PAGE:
This link describes some free admission options but I am not sure it is all current--you should check museum by museum for the places you are interested in
http://www.best-of-munich.com/museum...in-munich.html
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Old Apr 19th, 2008, 11:05 AM
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I can suggest a couple more ways to keep costs down.

1. Pick a smaller area to see. By not traveling all over, you save on transportation plus have more time to actually see things.

2. Learn to use public transportation instead of renting a car. The first week of my last trip to Bavaria cost me $590 for food, lodging, and transportation. Had I rented a car, rental (w/ no CDW) and fuel would have added $218 (37%) to the cost for the week.
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Old Apr 19th, 2008, 11:15 AM
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bookmarking.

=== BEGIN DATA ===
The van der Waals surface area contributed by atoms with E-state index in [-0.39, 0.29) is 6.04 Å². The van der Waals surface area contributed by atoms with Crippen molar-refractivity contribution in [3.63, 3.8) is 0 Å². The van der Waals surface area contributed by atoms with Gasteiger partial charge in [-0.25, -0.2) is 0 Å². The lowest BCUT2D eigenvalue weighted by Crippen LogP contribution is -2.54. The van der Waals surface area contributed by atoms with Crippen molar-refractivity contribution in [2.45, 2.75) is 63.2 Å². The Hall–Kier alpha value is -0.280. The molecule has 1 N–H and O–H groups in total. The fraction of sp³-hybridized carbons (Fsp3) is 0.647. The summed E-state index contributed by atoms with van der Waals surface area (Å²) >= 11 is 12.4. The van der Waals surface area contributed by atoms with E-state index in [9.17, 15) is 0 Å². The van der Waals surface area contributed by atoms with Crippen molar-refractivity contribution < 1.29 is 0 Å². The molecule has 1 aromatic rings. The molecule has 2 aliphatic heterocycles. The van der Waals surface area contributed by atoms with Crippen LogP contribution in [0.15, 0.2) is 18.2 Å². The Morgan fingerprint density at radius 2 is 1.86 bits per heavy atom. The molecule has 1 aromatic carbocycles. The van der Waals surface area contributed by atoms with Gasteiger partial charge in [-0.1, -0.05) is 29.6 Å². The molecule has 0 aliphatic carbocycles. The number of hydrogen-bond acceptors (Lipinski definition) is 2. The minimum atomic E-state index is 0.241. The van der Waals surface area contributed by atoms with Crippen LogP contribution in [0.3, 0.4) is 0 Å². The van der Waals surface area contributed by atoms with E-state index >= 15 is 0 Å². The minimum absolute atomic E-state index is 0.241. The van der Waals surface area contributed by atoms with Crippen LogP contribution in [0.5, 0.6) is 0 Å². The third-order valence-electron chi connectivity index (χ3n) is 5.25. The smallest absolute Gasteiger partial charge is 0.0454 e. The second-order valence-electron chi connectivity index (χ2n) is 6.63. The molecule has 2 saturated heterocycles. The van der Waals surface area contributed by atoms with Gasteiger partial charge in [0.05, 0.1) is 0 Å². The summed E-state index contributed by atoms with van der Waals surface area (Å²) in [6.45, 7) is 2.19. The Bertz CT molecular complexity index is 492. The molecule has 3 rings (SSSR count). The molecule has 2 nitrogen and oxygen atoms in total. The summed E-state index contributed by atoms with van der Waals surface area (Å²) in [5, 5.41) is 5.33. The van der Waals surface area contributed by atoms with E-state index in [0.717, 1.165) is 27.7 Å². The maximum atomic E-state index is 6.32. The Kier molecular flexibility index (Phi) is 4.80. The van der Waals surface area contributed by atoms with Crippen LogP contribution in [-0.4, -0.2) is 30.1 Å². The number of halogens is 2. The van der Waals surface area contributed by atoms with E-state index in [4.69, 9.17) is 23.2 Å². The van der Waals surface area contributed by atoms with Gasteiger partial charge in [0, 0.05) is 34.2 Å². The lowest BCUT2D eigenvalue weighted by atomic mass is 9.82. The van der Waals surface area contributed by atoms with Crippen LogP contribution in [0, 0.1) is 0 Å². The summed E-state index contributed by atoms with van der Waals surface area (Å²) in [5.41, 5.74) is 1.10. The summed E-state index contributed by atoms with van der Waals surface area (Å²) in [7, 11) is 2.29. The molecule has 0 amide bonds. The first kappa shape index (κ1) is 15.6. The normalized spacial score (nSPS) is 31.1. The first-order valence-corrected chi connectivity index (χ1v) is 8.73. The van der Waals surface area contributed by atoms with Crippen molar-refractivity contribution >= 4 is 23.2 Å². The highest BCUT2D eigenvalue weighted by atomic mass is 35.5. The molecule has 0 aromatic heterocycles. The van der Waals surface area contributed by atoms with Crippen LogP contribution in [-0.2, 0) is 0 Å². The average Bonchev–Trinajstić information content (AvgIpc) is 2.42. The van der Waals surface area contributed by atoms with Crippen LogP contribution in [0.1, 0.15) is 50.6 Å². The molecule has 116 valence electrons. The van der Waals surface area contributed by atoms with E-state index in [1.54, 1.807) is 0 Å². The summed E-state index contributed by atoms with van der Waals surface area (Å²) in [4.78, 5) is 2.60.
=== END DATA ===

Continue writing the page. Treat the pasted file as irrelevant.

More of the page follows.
~ D
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Old Apr 19th, 2008, 08:35 PM
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A family of 4 will find it much cheaper to stay in an apartment/vacation rental than in B&B's as long as you stay at least a few days. There are thousands all over the country; check these prices for Bavaria - under 50 Euros/night, mostly:

http://www.accommodation.de/List.asp...pper%2DBavaria

Search by region at the home page:

www.accommodation.de
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Old Apr 19th, 2008, 09:54 PM
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On town websites, these apartments will be listed under "Ferienwohnungen", literally vacation apartments.
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Old May 13th, 2008, 08:33 AM
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bookmarking